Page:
Emergency Management Directors
Emergency management directors plan and direct disaster response or crisis management activities, provide disaster preparedness training, and prepare emergency plans and procedures for natural (e.g., hurricanes, floods, earthquakes), wartime, or technological (e.g., nuclear power plant emergencies or hazardous materials spills) disasters or hostage situations.
The emergency management curriculum includes the study of emergency response policies, planning and systems, and disaster planning and control. Areas of study include the implementation and direction of search and rescue operations, public safety, media communications and disaster prevention.
Jason Henry, Emergency Management Officer
I was born into a family of health care workers: physician, nurses, and numerous others who have lifelong commitments of helping others. I have worked in health care since I was 16 years old in areas of the hospital such as gift shops, medical records, phlebotomy, and emergency services. I entered the collegiate world with thoughts of going to medical school and specializing in Emergency Care. Still, I wasn’t entirely convinced that health care was my calling in life. I had a strong desire for business, law enforcement, and the military as well.
It wasn’t until after I had altered my career path (a few times) from pre-med, to criminology, and nursing that I truly realized health care’s flexible nature. By this time I was a registered nurse working in a Level 1 trauma center. I was satisfied, but my other interests were still blatantly obvious. Then the events of 9/11 on the World Trade Center and the United States ultimately changed my life.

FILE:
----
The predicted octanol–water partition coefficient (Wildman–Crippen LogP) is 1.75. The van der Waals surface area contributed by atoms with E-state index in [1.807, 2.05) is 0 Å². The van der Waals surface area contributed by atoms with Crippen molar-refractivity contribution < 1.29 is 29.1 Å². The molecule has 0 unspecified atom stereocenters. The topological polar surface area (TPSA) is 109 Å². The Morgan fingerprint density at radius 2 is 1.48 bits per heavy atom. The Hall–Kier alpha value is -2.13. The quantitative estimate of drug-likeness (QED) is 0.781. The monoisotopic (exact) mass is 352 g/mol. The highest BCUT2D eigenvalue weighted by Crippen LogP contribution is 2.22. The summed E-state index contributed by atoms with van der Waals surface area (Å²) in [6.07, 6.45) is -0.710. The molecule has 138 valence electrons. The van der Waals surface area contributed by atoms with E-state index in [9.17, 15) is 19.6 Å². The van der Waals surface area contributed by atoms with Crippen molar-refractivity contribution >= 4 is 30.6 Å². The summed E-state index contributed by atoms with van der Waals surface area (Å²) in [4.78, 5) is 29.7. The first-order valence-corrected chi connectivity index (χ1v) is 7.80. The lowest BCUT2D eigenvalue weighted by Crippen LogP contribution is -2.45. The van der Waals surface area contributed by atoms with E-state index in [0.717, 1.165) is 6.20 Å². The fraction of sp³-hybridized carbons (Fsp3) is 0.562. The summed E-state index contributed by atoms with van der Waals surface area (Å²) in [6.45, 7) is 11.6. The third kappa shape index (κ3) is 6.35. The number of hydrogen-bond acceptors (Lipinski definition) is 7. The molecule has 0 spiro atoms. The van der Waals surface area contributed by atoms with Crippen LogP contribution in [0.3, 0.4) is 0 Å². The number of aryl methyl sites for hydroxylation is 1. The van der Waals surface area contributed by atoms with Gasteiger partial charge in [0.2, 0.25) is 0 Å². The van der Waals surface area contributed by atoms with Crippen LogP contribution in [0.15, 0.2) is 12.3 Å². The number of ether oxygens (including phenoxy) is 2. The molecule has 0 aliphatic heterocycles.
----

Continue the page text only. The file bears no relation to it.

As an emergency room nurse, I was approached with the opportunity to take the lead on emergency planning for the hospital. I jumped and have never looked back. Since 2007, I have molded and shaped an additional “responsibility” into the role of corporate Emergency Management Officer. I am now responsible for all of the emergency planning, mitigation, preparedness, response, and recovery measures for the entire health care system. Shockingly, Emergency Management fulfills all of those desires I previously longed for: business, law enforcement, health care, and the military. I interact with experts from each of these fields every day, multiple times a day. If you’re looking for flexibility and enjoy critical thinking, specifically looking at “what-if” scenarios, Emergency Management may just be the career for you.